The correct answer is:
  • TRUE, cf. CCC no. 1110: In the liturgy of the Church, God the Father is blessed and adored as the source of all the blessings of creation and salvation with which he has blessed us in his Son, in order to give us the Spirit of filial adoption.

    1078: Blessing is a divine and life-giving action, the source of which is the Father; his blessing is both word and gift (eu-logia, bene-dictio). When applied to man, the word "blessing" means adoration and surrender to his Creator in thanksgiving.
This may have been a difficult question because some people are probably unfamiliar with the notion of us blessing God. We usually think of it the other way around: God blessing us. I explained what it means to bless God in Poll-Release Monday #49:
  • What does it mean to "bless" God? Usually when I think of "blessing" I think of setting something apart for holy use or making something holy, like when a priest blesses oil or water. But, we can't set God apart for holy use or make Him holy, He's already holy!

    What I found is that blessing has a wider meaning than that. It can also mean "favor" as when God blesses us with every blessing (cf. Eph 1:3) or when he says that Abrahams descendents will be "blessed." This type of blessing is like a gift of joy and prosperity that God gives to us.

    When we speak of blessing God, we have in mind a gift of praise to God, usually in return for the blessings that he has poured out on us. The Psalms are full of examples of man blessing God, and there are examples in the NT as well:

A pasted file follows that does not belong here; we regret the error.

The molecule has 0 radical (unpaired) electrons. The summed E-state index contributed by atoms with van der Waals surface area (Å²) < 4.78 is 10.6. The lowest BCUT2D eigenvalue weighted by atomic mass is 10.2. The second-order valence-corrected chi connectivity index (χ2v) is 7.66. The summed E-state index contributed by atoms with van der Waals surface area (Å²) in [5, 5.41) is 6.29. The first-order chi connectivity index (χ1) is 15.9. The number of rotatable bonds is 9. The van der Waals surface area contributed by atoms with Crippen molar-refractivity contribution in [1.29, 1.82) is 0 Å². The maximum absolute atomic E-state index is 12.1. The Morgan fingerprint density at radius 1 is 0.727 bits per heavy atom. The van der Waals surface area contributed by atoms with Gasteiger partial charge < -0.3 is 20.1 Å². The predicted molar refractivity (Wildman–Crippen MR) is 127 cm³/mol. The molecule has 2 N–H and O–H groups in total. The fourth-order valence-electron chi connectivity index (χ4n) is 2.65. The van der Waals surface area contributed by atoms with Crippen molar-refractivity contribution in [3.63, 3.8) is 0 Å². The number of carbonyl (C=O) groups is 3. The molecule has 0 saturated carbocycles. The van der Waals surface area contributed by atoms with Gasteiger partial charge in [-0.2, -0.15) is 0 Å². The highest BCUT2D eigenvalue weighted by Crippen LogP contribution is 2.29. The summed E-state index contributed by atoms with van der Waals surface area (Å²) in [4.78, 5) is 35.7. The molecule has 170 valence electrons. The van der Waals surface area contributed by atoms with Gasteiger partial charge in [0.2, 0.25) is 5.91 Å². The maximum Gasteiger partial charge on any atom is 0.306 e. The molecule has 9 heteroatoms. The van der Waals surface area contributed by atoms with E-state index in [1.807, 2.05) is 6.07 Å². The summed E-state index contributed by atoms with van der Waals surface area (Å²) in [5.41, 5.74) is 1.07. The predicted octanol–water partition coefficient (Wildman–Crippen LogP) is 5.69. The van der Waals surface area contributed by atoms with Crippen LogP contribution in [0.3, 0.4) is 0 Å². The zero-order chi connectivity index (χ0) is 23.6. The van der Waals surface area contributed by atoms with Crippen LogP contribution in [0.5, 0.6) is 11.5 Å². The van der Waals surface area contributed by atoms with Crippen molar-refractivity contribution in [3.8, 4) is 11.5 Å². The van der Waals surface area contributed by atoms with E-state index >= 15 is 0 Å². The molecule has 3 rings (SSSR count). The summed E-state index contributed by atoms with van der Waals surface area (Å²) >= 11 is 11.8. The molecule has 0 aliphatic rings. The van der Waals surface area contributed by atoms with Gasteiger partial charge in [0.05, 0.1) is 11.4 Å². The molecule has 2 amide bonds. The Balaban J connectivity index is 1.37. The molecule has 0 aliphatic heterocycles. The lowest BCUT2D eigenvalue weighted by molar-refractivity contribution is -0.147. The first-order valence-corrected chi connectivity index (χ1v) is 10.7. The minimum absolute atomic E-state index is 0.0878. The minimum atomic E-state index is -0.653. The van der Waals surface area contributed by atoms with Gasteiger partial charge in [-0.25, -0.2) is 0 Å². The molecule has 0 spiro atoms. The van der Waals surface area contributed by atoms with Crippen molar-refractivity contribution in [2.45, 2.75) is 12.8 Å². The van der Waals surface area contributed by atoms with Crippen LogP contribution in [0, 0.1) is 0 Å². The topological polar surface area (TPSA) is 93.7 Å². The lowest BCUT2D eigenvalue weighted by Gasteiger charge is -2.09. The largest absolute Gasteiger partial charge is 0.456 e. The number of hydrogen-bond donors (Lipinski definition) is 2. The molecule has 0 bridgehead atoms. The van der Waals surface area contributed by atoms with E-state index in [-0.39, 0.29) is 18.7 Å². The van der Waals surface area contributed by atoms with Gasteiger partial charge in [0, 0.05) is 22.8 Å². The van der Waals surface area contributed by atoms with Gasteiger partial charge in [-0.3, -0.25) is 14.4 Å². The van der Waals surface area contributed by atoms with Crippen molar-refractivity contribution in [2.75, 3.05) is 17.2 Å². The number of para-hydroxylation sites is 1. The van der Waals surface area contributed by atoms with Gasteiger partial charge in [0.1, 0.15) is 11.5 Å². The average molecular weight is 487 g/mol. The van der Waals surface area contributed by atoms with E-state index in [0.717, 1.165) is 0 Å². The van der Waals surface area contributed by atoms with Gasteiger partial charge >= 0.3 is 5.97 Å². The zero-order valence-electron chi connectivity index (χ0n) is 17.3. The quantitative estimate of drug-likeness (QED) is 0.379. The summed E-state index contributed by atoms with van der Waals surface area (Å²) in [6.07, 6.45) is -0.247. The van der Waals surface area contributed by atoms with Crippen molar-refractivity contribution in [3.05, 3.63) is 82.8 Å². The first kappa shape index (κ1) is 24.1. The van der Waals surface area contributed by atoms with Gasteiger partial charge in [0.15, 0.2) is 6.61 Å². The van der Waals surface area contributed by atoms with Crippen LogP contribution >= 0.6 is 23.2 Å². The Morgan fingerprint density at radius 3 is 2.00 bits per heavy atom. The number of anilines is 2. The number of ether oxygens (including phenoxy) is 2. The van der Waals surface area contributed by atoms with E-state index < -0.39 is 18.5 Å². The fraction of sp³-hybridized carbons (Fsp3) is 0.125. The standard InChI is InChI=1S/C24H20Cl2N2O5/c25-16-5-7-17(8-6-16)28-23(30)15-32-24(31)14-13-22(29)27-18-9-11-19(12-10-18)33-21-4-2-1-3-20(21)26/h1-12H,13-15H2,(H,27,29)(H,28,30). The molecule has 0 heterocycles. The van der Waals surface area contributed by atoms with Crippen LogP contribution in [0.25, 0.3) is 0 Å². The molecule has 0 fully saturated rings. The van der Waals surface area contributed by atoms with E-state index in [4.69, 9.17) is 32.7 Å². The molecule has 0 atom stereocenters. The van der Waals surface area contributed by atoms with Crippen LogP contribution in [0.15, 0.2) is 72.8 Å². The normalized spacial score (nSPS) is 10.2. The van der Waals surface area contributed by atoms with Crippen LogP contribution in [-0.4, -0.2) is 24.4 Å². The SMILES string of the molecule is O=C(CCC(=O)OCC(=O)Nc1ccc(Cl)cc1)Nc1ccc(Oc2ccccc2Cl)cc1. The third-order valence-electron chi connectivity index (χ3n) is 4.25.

Psa 16:7 I bless the LORD who gives me counsel; in the night also my heart instructs me.

    Psa 26:12 My foot stands on level ground; in the great congregation I will bless the LORD.

    Psa 34:1 A Psalm of David, when he feigned madness before Abimelech, so that he drove him out, and he went away. I will bless the LORD at all times; his praise shall continually be in my mouth.

    Psa 68:26 "Bless God in the great congregation, the LORD, O you who are of Israel's fountain!"

    Psa 103:1-2,20-22 A Psalm of David. Bless the LORD, O my soul; and all that is within me, bless his holy name! 2 Bless the LORD, O my soul, and forget not all his benefits, 20 Bless the LORD, O you his angels, you mighty ones who do his word, hearkening to the voice of his word! 21 Bless the LORD, all his hosts, his ministers that do his will! 22 Bless the LORD, all his works, in all places of his dominion. Bless the LORD, O my soul!

    Psa 104:1,35 Bless the LORD, O my soul! O LORD my God, thou art very great! Thou art clothed with honor and majesty, 35 Let sinners be consumed from the earth, and let the wicked be no more! Bless the LORD, O my soul! Praise the LORD!

    Psa 115:18 But we will bless the LORD from this time forth and for evermore. Praise the LORD!

    Psa 134:1-2 A Song of Ascents. Come, bless the LORD, all you servants of the LORD, who stand by night in the house of the LORD! 2 Lift up your hands to the holy place, and bless the LORD!

    Psa 135:19-20 O house of Israel, bless the LORD! O house of Aaron, bless the LORD! 20 O house of Levi, bless the LORD! You that fear the LORD, bless the LORD!

    Rom 1:25 because they exchanged the truth about God for a lie and worshiped and served the creature rather than the Creator, who is blessed for ever! Amen.

    Rom 9:5 to them belong the patriarchs, and of their race, according to the flesh, is the Christ. God who is over all be blessed for ever. Amen.